TIP OF THE WEEK: Joe Little (KGTV) — “The Case Against Stick Mics”

Joe LIttle (MMJ - KGTV; San Diego, CA)
Joe Little (MMJ – KGTV; San Diego, CA)

I see a bunch of good storytellers ruining their stories with an unnecessary tool: The stick microphone.

Do we ever show the viewer our camera? Do we ever show them our tripods? What about our live trucks?

So why do we insist on showing them our stick microphones and gigantic mic flags?
Stop. Stop it right now. The stick mic gets in the way of a good story and a good standup.

1. Stick mics put up barriers

When you have a conversation with your friend at the bar, do you carry a stick mic? Of course not. It’s awkward and puts up a barrier between you and your friend. Why would you do that when you’re trying to build a relationship with someone new in an interview? Take an extra minute to put on a lavalier so you can speak with your hands and have as close to a normal conversation as possible. Plus, how many times has someone leaned into the mic because they think it helps?

2. Stick mics and those mic flags are ugly

Look at your TV screen during a newscast. Your station’s logo is embedded in the CGs. Chances are it’s on the anchor set. You may be wearing a hat, jacket, or polo with the logo. It was on the fullscreen graphic wipe that flashed on the screen just as they went to your liveshot. Do we really need one more reminder about which station we are watching?

3. The stick mic gets in the way of a standup

Imagine the freedom a reporter could have with two hands. They could point. They could demonstrate something. They could look like a normal person. It seems the stick mic has become a crutch for so many reporters who just want to stand there and talk. I see so many reporters just stand there with a mic in their hands like a garden gnome. It’s boring TV. It’s a speed bump leading into, out of, and in the middle of a story. Put on a lavalier. Free your hands. Plus, the viewer at home is your new friend. Just like in #1, why would you put a stick mic between you. Put on a lavalier and just talk.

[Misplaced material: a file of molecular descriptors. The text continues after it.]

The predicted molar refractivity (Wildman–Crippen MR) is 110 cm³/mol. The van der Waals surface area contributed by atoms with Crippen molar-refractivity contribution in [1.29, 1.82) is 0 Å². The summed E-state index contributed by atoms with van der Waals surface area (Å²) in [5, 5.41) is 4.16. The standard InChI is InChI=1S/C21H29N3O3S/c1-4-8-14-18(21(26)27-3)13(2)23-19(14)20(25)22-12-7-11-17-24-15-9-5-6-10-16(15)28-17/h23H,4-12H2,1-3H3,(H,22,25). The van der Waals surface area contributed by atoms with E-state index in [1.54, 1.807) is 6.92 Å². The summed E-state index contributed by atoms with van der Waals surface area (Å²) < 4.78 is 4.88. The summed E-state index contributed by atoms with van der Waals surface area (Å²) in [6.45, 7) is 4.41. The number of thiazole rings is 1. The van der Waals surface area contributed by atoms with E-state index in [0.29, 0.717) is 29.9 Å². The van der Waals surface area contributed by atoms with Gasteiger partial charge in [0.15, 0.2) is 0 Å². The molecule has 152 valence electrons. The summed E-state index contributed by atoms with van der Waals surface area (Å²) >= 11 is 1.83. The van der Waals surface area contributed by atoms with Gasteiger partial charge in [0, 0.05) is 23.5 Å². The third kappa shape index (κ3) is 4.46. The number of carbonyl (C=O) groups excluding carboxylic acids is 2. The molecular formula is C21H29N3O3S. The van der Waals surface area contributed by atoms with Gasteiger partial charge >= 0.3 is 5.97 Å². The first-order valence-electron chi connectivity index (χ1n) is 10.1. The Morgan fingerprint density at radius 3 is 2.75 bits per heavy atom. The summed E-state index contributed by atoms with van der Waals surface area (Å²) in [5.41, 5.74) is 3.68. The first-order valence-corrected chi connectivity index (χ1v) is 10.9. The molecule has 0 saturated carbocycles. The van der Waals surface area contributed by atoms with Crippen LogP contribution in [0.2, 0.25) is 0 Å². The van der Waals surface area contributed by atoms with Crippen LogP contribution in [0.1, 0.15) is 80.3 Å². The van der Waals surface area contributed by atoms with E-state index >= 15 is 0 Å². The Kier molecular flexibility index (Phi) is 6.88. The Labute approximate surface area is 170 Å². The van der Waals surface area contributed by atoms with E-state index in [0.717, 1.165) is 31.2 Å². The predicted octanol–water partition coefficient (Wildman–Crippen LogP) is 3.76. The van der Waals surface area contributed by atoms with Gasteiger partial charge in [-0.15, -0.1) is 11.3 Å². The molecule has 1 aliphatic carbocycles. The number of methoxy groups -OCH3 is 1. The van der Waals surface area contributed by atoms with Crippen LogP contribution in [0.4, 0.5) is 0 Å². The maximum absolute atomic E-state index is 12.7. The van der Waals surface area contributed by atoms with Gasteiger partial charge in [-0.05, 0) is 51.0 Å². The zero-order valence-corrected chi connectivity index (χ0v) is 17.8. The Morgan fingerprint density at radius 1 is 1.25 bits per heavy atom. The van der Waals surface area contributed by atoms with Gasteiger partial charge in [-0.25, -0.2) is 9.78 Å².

Joe Little (MMJ - KGTV; San Diego, CA)
Joe Little (MMJ – KGTV; San Diego, CA)

4. The stick mic gets in the way of your shooting

How many times have you see an interview with a stick mic half way up someone’s nose? How many times have you seen an interview subject demonstrating something and the reporter is seen pointing the stick mic in his direction, trying to record the audio? Use a lavalier. Get that mic out of his nose. Get that mic out of your shot. If you put a lavalier on your subject, he or she will be more free and your shot won’t be corrupted with an ugly stick mic.

If you are an MMJ or a photog working alone, you never want to leave your camera. What if the person moves or you want a different shot? How can you adjust your shot or check the focus if you are holding a stick mic in one hand? You can’t. I’ve tried. It’s impossible. Put a lavalier on the person. That will give you two hands to troubleshoot, change your shot, or refocus.

I am waiting for someone to give me a really good reason to use a stick mic other than a live interview, you have to record your questions, or there’s a scenario where the person you need sound from won’t stand still. “My station doesn’t have them” is also a viable excuse…to leave that station as soon as possible.

I had one photog tell me the lavalier is unreliable in a liveshot. Really? They’re unreliable in a 15 second liveshot? Then why did we use it in a 5 minute interview with the mayor? When did going live change the functionality of a microphone?

I have used my lavalier in the wind, in rain, and in crowds. I have used it in live shots and in long interviews. I use it to collect natural sound. It works fantastically.

We spend (hopefully) so much time and energy trying to make sure we tell a good story. A good videographer makes sure every second counts in a story. He or she makes sure every shot is framed correctly, with good balance, and lighting. Why would we sacrifice that quality with a stupid stick mic?

I’m begging you to try your lavalier in every possible scenario. Your conversations will be better. Your shots will be better. Your standups will be better. Your stories will be better.